Perhaps the most horrific individual data item in the tables is the $70.20 per ride cost for para-transit in New York City, vastly higher than any other major demand response system -- and far more expensive than any individual taxi ride. The fare is $2.40 per ride -- the cost is $270 million per year and rising. Is this legitimate? It seems that in New York, everything that can be scammed will be scammed, and some of the largest scams have concerned private companies operating transportation for selected groups, whether the NYC school bus companies with their automatically renewed non-bid contracts, or Medicaid funded transportation services. When I compiled Medicaid data for 2006, New York State accounted for 8.7% of the resident income of the 44 states that had reported, but 19.8% of the Medicaid spending on transportation.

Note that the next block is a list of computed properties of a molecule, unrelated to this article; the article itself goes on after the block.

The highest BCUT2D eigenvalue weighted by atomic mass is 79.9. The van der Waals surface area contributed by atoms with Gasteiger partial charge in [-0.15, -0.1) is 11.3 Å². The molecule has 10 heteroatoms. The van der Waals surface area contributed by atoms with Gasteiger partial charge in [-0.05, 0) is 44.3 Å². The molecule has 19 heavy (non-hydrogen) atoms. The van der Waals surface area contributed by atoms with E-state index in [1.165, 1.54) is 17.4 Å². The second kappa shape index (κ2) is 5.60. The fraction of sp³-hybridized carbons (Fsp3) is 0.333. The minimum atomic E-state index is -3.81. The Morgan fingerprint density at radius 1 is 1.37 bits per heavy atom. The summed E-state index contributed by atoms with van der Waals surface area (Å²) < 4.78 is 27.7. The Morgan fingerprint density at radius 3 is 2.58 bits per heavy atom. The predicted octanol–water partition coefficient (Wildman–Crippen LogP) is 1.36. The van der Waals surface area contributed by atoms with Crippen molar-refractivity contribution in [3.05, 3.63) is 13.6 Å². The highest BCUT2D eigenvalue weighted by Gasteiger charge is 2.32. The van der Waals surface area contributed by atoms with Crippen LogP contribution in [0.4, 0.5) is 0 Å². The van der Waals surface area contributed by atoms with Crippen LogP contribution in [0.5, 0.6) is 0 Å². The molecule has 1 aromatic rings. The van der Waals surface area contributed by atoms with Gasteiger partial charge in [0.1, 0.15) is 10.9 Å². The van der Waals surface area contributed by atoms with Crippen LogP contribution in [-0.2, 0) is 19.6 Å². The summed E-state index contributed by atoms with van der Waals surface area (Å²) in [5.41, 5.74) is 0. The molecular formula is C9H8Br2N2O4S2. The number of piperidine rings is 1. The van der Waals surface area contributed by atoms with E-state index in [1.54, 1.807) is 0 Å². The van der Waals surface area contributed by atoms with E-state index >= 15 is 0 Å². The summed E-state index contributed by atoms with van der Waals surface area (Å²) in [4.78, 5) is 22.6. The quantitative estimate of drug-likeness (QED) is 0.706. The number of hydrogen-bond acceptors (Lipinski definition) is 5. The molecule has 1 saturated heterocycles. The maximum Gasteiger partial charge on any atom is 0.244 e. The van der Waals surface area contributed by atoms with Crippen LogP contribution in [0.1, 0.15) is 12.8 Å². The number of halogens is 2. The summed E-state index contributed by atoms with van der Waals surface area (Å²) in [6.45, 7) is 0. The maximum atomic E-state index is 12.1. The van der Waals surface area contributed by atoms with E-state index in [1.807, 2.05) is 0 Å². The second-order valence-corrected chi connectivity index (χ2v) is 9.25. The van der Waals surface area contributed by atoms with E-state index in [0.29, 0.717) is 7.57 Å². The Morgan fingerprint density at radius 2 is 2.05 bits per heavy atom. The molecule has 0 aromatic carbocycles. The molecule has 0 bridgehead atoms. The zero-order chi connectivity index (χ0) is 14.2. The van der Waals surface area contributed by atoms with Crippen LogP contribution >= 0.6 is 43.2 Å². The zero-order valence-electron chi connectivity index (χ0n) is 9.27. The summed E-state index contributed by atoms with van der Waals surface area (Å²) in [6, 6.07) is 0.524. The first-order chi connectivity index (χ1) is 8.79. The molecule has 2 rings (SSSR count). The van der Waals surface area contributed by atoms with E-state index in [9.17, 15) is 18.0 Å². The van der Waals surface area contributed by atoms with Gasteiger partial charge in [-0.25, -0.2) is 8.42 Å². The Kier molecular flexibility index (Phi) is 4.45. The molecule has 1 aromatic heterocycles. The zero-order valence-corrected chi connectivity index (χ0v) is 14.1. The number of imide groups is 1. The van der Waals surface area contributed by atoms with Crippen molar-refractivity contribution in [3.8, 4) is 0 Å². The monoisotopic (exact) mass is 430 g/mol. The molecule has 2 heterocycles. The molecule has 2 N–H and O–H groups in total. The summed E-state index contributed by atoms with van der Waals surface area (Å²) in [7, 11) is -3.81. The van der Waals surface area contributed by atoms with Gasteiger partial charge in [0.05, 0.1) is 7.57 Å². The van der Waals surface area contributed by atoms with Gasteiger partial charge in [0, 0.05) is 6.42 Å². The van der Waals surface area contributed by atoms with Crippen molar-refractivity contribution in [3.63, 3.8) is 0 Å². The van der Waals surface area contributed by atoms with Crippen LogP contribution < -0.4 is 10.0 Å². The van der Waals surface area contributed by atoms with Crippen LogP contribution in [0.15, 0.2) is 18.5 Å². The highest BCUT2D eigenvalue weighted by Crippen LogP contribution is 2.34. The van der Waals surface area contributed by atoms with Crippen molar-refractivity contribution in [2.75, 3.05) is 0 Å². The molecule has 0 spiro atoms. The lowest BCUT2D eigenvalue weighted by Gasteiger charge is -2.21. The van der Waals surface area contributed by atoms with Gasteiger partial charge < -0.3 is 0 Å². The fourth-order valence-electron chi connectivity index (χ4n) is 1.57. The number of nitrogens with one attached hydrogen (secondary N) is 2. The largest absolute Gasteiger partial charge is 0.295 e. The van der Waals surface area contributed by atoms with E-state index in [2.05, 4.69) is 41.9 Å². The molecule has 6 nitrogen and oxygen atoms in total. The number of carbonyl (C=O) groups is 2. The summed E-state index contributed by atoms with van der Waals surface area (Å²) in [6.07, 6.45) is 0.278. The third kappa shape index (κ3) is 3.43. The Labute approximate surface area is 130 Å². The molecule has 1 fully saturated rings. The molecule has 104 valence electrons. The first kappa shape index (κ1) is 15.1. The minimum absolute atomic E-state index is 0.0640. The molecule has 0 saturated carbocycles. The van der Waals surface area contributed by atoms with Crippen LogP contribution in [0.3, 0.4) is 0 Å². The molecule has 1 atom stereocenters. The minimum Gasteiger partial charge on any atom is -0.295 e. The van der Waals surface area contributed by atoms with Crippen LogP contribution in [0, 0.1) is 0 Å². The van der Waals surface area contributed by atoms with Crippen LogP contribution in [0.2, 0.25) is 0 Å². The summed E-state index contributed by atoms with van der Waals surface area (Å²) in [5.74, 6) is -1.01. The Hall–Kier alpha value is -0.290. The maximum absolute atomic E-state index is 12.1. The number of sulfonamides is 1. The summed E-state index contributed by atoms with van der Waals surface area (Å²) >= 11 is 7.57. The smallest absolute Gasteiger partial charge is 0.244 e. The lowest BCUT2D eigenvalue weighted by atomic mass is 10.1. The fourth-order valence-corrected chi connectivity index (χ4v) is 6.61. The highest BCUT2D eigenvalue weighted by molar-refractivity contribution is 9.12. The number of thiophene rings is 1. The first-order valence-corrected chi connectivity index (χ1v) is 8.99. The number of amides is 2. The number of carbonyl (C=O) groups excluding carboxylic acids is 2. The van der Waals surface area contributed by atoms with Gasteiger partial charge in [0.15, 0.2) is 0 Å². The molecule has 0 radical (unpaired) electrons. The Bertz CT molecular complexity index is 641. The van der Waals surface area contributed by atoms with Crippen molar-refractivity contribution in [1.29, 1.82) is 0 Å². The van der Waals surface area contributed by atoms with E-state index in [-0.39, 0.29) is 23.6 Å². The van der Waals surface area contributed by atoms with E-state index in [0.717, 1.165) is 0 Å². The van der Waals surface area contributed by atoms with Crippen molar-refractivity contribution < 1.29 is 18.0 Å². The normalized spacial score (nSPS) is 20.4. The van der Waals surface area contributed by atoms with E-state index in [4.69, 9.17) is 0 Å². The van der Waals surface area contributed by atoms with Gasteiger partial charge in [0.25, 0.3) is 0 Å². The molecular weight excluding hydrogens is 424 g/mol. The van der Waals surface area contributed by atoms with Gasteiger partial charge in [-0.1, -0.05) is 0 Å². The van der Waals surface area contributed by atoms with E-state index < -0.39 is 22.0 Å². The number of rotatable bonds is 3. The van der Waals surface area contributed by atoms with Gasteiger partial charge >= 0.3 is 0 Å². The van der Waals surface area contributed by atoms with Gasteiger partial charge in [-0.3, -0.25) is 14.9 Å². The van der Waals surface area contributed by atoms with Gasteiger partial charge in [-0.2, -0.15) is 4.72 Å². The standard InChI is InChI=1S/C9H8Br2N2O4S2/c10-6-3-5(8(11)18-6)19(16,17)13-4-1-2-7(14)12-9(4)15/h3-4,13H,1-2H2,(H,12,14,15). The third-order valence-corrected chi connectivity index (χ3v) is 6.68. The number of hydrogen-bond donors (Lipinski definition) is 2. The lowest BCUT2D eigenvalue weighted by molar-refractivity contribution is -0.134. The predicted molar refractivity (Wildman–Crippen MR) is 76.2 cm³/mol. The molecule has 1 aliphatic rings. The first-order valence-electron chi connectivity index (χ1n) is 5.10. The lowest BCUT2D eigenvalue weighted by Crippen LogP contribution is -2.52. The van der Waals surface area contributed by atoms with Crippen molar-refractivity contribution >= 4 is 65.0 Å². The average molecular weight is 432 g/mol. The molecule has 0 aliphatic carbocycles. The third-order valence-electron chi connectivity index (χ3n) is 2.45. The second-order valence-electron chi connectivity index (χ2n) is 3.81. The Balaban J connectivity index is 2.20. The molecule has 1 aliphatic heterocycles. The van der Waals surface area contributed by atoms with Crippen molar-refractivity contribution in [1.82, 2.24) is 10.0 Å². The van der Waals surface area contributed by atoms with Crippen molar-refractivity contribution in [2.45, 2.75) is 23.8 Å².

Let’s say that you are a NYC senior citizen who doesn’t want to drive anymore but also doesn’t want to take the bus or subway. All you have to do is go to one of the handful of corrupt physicians who certify people as handicapped, and you get to have the near equivalent of a car service ride on the public tab. Given this is New York, you might even already have that handicapped certification (on your car registered out of state for insurance purposes) to get the required parking sticker, or to get a disability pension from your government job. Any attempt to examine these certifications more closely is unlikely, given that virtually all members of the state legislature are of the same generation as those seeking such certifications. Collapsing service in the rest of the transit system, or collapsing para-transit quality for the legitimately handicapped, are more likely. After all, actually handicapped people tend to be poor, and care for the poor is not where New York’s tax dollars go.